49 selected films include “Foxcatcher,” “The Homesman” and “Eleanor Rigby,” with 15 female directors and five first-timers
Ryan Gosling, Tommy Lee Jones, Bennett Miller, David Cronenberg are among the directors whose films will screen at the 67th Cannes Film Festival, Cannes organizers announced on Thursday morning in Paris.
The festival’s most prestigious section, the main competition lineup, will feature 18 films, including Jones’ “The Homesman,” with Meryl Streep and Hilary Swank; Miller’s “Foxcatcher,” with Channing Tatum, Mark Ruffalo and Steve Carrell; and Cronenberg’s “Maps to the Stars,” with Robert Pattinson and Julianne Moore; and “Farewell to Language” from legendary French director Jean-Luc Godard, who has promised the festival that he will attend. (The last time he had a film at Cannes, he did not.)
It will also include a number of films from directors who have previously won the festival’s top prize, the Palme d’Or, including “Two Days, One Night” from the Dardenne brothers (who won for “Rosetta” and “The Child”), “Jimmy’s Hall” from Ken Loach (“The Wind That Shakes the Barley”), and “Mr. Turner” from Mike Leigh (“Secrets & Lies”).
Other films in the lineup include Atom Egoyan’s “Captives,” Nuri Bilge Ceylan’s three-hour-plus “Winter Sleep,” Bertrand Bonello’s “Saint Laurent,” Olivier Assayas’ “Sils Maria,” Xavier Dolan’s “Mommy” and “The Search” from “The Artist” director Michel Hazanavicius.
Films in the Un Certain Regard section, which festival chief Thierry Fremaux called “counter-programming” to the official selection, include Gosling’s “Lost River,” with Christina Hendricks and Ben Mendelssohn, Matthieu Amalric’s “The Blue Room,” Wim Wenders’ and Juliano Ribeiro Salgado’s “The Salt of the Earth” and Ned Benson’s “Eleanor Rigby,” a two-part Jessica Chastain/James McAvoy film which won raves at last year’s Toronto Film Festival under the title “The Disappearance of Eleanor Rigby: Him and Her.”
Out-of-competition screenings include the premiere of DreamWorks Animation’s “How to Train Your Dragon 2,” which the Cannes release calls “Dragons 2.”
Fremaux said one additional out-of-competition screening has yet to be announced. The main competition, he said, will remain at 18 rather than the usual 20, because European elections have caused the festival to end its competition one day earlier than usual.
The lineup should guarantee a significant amount of star power to attract flashbulbs on the Croisette, with other stars including Marion Cotillard (“Two Days, One Night”), Kristen Stewart and Juliette Binoche (“Sils Maria”) and Annette Bening and Berenice Bejo (“The Search”).
Missing from the lineup are Alejandro Gonzalez Inarritu’s “Birdman,” Terrence Malick’s “Knight of Cups” and Paul Thomas Anderson’s “Inherent Vice,” three eagerly-awaited films from respected directors who could most likely have secured spots at the festival if they had been willing and their movies ready.
Cannes previously announced that the Princess Grace biopic “Grace of Monaco,” starring Nicole Kidman, would open the festival, while “Party Girl” will open the Un Certain Regard section. Additional films will be announced in the coming days.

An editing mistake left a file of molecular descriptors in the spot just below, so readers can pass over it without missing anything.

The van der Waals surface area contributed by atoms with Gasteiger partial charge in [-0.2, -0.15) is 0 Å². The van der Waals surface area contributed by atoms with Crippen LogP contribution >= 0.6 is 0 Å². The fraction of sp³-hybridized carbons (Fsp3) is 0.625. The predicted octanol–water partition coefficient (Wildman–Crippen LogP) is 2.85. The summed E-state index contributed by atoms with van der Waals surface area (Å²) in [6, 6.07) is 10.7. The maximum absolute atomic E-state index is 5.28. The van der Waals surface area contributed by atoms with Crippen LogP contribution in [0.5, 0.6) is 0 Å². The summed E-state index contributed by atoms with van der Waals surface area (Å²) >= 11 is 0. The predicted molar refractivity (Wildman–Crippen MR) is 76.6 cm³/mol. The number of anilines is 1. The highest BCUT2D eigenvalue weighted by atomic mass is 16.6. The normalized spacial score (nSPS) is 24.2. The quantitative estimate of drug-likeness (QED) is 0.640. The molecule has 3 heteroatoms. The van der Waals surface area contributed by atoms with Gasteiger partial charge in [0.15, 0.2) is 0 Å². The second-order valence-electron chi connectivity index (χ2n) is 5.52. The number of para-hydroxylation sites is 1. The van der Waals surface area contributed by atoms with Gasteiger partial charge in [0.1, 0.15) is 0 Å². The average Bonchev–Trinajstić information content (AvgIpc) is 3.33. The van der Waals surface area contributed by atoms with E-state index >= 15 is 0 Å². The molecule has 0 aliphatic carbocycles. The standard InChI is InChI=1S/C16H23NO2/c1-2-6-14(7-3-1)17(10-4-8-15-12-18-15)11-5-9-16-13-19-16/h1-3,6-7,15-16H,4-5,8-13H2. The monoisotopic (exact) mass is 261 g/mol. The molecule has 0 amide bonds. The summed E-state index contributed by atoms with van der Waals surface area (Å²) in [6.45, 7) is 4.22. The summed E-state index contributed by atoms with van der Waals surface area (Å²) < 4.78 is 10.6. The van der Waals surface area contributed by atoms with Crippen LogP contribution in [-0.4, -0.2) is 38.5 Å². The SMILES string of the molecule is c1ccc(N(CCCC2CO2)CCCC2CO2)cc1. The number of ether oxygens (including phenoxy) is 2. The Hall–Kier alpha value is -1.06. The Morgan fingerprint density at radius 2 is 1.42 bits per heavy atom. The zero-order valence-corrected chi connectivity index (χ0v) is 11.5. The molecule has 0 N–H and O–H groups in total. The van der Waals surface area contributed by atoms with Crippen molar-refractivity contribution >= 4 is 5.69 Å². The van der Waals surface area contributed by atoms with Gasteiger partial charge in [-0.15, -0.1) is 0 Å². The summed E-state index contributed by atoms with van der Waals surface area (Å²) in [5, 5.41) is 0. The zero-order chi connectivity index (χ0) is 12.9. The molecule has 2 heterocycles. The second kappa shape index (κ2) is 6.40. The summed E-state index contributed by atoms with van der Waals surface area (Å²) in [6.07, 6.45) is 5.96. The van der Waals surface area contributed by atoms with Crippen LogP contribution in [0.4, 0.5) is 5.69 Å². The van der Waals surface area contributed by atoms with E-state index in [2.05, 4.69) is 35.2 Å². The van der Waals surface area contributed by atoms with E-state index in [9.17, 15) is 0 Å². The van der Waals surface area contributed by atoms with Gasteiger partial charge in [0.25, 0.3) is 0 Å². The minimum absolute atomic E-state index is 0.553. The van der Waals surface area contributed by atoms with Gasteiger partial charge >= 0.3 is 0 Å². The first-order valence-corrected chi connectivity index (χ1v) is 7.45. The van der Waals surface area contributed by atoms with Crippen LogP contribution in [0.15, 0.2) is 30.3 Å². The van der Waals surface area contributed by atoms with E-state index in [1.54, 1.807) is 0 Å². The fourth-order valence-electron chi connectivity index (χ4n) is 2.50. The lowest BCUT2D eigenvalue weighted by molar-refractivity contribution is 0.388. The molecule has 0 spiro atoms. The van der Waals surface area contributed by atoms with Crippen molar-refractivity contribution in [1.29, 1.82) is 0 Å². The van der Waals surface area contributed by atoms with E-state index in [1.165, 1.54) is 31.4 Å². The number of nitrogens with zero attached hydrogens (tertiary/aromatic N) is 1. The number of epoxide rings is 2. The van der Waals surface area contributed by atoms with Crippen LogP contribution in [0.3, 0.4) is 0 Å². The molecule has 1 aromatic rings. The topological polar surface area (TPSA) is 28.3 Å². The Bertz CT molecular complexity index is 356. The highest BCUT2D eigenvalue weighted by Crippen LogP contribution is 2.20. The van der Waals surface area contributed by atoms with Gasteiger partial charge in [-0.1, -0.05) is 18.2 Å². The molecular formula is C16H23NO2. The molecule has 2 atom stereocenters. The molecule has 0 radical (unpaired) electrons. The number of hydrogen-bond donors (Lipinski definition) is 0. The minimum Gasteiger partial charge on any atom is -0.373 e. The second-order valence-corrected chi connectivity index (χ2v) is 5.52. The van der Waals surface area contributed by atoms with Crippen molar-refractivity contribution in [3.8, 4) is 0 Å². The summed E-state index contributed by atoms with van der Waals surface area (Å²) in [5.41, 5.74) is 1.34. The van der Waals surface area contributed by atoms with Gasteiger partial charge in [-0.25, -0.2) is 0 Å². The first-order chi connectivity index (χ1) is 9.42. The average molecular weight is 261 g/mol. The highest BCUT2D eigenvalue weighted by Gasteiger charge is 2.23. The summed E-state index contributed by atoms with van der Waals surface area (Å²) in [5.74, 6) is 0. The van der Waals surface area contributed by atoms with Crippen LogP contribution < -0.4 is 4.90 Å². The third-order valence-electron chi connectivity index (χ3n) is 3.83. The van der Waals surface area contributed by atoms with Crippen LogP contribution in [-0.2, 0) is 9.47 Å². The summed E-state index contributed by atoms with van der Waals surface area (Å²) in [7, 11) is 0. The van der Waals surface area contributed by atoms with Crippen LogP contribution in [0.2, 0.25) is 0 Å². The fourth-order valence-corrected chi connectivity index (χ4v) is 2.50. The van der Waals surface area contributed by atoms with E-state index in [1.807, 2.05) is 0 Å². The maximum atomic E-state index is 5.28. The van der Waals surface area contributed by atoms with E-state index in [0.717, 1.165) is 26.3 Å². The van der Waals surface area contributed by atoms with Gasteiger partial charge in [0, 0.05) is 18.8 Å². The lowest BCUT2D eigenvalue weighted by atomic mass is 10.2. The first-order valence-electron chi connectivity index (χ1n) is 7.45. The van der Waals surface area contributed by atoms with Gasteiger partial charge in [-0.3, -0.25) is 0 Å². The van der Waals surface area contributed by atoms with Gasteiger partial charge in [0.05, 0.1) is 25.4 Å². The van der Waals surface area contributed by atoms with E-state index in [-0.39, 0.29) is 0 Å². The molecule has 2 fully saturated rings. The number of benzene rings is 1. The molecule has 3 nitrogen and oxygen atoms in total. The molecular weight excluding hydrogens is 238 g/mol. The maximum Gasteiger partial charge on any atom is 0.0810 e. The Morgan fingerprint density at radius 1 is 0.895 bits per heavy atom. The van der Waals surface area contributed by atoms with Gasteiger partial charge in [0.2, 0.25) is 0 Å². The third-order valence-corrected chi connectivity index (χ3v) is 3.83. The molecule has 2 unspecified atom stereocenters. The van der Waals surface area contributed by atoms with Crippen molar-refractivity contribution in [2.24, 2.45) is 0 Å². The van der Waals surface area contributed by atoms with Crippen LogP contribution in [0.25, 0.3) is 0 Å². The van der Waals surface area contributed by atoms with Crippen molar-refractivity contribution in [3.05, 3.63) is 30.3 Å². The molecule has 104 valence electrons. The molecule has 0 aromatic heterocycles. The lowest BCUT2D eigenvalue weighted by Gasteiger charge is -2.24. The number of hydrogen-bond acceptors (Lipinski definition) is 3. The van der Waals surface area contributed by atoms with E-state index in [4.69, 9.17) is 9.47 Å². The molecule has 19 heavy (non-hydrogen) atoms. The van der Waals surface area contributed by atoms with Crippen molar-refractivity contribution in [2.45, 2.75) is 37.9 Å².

In a press-conference goof, Fremaux originally forgot to announce one of the competition films, Abderrahmane Sissako’s “Timbuktu.” He only realized his mistake when a reporter asked why he’d said there were 18 competition films, but then only named 17.
The films were chosen from 1,800 feature submissions to the festival, said Fremaux. He added that the 49 films selected include five first-time directors and 15 female directors, though only two of the women are in the main competition. The number also apparently includes women contributing to anthology films like “Les Ponts de Sarajevo.”
The films come from 28 different countries.
The festival begins on May 14 and runs through May 25.
ADIEU AU LANGAGE (“Farewell to Language”) by JEAN-LUC GODARD
CAPTIVES by ATOM EGOYAN
DEUX JOURS, UNE NUIT (“Two Days, One Night”) by JEAN-PIERRE et LUC DARDENNE
FOXCATCHER by BENNETT MILLER
FUTATSUME NO MADO (“Still the Water”) by NAOMI KAWASE
THE HOMESMAN by TOMMY LEE JONES
JIMMY’S HALL by KEN LOACH
KIS UYKUSU (SOMMEIL D’HIVER) (“Winter Sleep”) by NURI BILGE CEYLAN
LE MERAVIGLIE by ALICE ROHRWACHER
LEVIATHAN by ANDREY ZVYAGINTSEV
MAPS TO THE STARS by DAVID CRONENBERG
MOMMY by XAVIER DOLAN
MR TURNER by MIKE LEIGH
RELATOS SALVAJES (“Wild Tales”) by DAMIAN SZIFRON
SAINT LAURENT by BERTRAND BONELLO
THE SEARCH by MICHEL HAZANAVICIUS
SILS MARIA by OLIVIER ASSAYAS
TIMBUKTU by ABDERRAHMANE SISSAKO
Out of competition:
GUI LAI by ZHANG YIMOU
DRAGONS 2 by DEAN DEBLOIS
LES GENS DU MONDE by YVES JEULAND
Un Certain Regard:
AMOUR FOU by JESSICA HAUSNER
BIRD PEOPLE by PASCALE FERRAN
CHARLIE’S COUNTRY by ROLF DE HEER
DOHEE-YA by JULY JUNG
ELEANOR RIGBY by NED BENSON
FANTASIA by WANG CHAO
HARCHECK MI HEADRO by KEREN YEDAYA
HERMOSA JUVENTUD by JAIME ROSALES
INCOMPRESA (“The Misunderstood”) by ASIA ARGENTO
JAUJA by LISANDRO ALONSO
LA CHAMBRE BLEUE (“The Blue Room”) by MATTHIEU AMALRIC
LOST RIVER by RYAN GOSLING
RUN by PHILIPPE LACOTE
THE SALT OF THE EARTH by WIM WENDERS and JULIANO RIBEIRO SALGADO
SNOW IN PARADISE by ANDREW HULME
TITLI by KANU BEHL
TURIST by RUBEN OSTLUND
XENIA by PANOS KOUTRAS
PYO JEOK by CHANG
THE ROVER by DAVID MICHOD
THE SALVATION by KRISTIAN LEVRING
CARICATURISTES – FANTASSINS DE LA DÉMOCRATIE by STEPHANIE VALLOATTO
EAU ARGENTÉE by MOHAMMED OSSAMA
LES PONTS DE SARAJEVO, film chorale
MAIDAN by SERGEI LOZNITSA RED ARMY by POLSKY GABE